Autism-Open Access

Autism-Open Access
Open Access

ISSN: 2165-7890

+44 1223 790975


Holiday, What Holiday? Vacation Experiences of Children with Autism and Their Families

Lorene Amet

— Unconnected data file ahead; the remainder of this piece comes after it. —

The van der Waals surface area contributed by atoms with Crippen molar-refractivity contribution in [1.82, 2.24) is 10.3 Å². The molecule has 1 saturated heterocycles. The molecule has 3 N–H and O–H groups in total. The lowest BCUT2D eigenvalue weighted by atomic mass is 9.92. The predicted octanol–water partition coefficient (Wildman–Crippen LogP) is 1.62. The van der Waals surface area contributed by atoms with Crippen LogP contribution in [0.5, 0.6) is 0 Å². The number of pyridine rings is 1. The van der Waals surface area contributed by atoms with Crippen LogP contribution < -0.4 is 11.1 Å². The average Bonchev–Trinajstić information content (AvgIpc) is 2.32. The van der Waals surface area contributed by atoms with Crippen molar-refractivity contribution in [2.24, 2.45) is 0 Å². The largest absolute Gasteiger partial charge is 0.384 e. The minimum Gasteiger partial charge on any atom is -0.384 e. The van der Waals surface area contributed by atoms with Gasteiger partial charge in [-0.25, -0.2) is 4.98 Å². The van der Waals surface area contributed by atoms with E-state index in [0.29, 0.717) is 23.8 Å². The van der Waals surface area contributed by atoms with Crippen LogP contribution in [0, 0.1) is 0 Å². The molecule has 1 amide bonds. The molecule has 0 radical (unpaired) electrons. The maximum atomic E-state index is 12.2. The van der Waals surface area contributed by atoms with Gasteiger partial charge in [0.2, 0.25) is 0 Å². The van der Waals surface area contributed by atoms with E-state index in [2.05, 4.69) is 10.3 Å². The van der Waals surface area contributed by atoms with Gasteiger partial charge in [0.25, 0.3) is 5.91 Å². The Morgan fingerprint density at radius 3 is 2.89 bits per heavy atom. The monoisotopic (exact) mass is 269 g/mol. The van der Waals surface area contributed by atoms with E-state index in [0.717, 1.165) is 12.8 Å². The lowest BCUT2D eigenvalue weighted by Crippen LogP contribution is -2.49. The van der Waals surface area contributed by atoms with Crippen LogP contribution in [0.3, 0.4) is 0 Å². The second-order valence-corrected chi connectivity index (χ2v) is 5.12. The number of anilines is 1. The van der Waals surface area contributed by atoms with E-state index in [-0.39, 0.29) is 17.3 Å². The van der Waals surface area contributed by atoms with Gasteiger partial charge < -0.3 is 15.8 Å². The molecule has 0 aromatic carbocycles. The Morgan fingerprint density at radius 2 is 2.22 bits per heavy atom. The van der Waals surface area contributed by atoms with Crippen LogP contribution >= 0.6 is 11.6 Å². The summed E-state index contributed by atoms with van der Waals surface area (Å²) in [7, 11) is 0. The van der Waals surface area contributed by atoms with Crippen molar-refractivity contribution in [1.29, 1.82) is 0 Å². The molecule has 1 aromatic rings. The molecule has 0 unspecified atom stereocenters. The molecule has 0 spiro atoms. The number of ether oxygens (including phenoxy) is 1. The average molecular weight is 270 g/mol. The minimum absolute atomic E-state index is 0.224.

This work aims at identifying the types of holiday experienced by families of children with autism spectrum disorder (ASD). 35 families of ASD children and 25 control families of children with Down’s Syndrome (DS) living in Scotland took part in a small scale semi-qualitative study to explore their experiences on holiday. In both groups, a significant proportion of the families had not taken any holiday away from home more than once in the last 3 years and there was limited use of children holiday centers. Families of ASD children who had been on holiday expressed overall less positive impressions of their experiences and showed limited use of public places such as restaurants, cafes, cinemas and hotels normally accessed by typical families whilst on vacation. Five areas were identified as influencing the quality of their experiences: 1-child’s disability, particularly with regard to behavior, 2-lack of suitable holiday structures, 3-financial limitation of the family, 4-lack of empathy from surrounding communities towards the disabled child and his or her family, 5- general state of exhaustion of the parents. The paper further describes two pilot holiday community experiences organised with 10 families with ASD children in an attempt to address some of the issues hereby identified. A retrospective analysis of these experiences and surveys suggests that amongst all five identified barriers, the issue of the child’s behavior is the most significant difficulty encountered by these families. Supporting families in understanding and improving their child’s’ behavior is needed to enable families to maximise their experience on holiday. Increasing the understanding of the condition, improving access to leisure activities and some financial aid would equally be beneficial.